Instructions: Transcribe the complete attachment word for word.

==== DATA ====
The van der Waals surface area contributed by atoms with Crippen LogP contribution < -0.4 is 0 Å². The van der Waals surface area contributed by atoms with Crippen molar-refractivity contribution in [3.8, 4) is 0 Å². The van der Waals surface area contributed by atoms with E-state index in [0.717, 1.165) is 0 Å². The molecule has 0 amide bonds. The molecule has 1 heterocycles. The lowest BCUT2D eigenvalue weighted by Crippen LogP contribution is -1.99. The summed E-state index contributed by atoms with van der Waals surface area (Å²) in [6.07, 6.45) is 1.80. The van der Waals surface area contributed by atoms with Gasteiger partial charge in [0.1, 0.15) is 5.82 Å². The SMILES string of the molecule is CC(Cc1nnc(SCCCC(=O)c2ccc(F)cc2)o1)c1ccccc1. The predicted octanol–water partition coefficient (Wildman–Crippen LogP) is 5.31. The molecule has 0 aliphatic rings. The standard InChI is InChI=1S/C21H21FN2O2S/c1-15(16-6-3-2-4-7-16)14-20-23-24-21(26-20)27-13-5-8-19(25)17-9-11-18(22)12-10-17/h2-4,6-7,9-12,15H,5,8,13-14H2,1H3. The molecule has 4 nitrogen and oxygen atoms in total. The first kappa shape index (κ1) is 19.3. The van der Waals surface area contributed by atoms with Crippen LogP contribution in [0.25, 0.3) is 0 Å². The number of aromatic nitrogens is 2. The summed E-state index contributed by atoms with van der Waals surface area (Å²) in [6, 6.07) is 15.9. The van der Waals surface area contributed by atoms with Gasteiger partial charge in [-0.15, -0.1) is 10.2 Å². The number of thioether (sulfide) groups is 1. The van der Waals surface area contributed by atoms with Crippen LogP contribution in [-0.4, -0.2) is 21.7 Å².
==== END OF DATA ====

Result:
The van der Waals surface area contributed by atoms with Crippen LogP contribution < -0.4 is 0 Å². The van der Waals surface area contributed by atoms with Crippen molar-refractivity contribution in [3.8, 4) is 0 Å². The van der Waals surface area contributed by atoms with E-state index in [0.717, 1.165) is 0 Å². The molecule has 0 amide bonds. The molecule has 1 heterocycles. The lowest BCUT2D eigenvalue weighted by Crippen LogP contribution is -1.99. The summed E-state index contributed by atoms with van der Waals surface area (Å²) in [6.07, 6.45) is 1.80. The van der Waals surface area contributed by atoms with Gasteiger partial charge in [0.1, 0.15) is 5.82 Å². The SMILES string of the molecule is CC(Cc1nnc(SCCCC(=O)c2ccc(F)cc2)o1)c1ccccc1. The predicted octanol–water partition coefficient (Wildman–Crippen LogP) is 5.31. The molecule has 0 aliphatic rings. The standard InChI is InChI=1S/C21H21FN2O2S/c1-15(16-6-3-2-4-7-16)14-20-23-24-21(26-20)27-13-5-8-19(25)17-9-11-18(22)12-10-17/h2-4,6-7,9-12,15H,5,8,13-14H2,1H3. The molecule has 4 nitrogen and oxygen atoms in total. The first kappa shape index (κ1) is 19.3. The van der Waals surface area contributed by atoms with Crippen LogP contribution in [0.25, 0.3) is 0 Å². The number of aromatic nitrogens is 2. The summed E-state index contributed by atoms with van der Waals surface area (Å²) in [6, 6.07) is 15.9. The van der Waals surface area contributed by atoms with Gasteiger partial charge in [-0.15, -0.1) is 10.2 Å². The number of thioether (sulfide) groups is 1. The van der Waals surface area contributed by atoms with Crippen LogP contribution in [-0.4, -0.2) is 21.7 Å².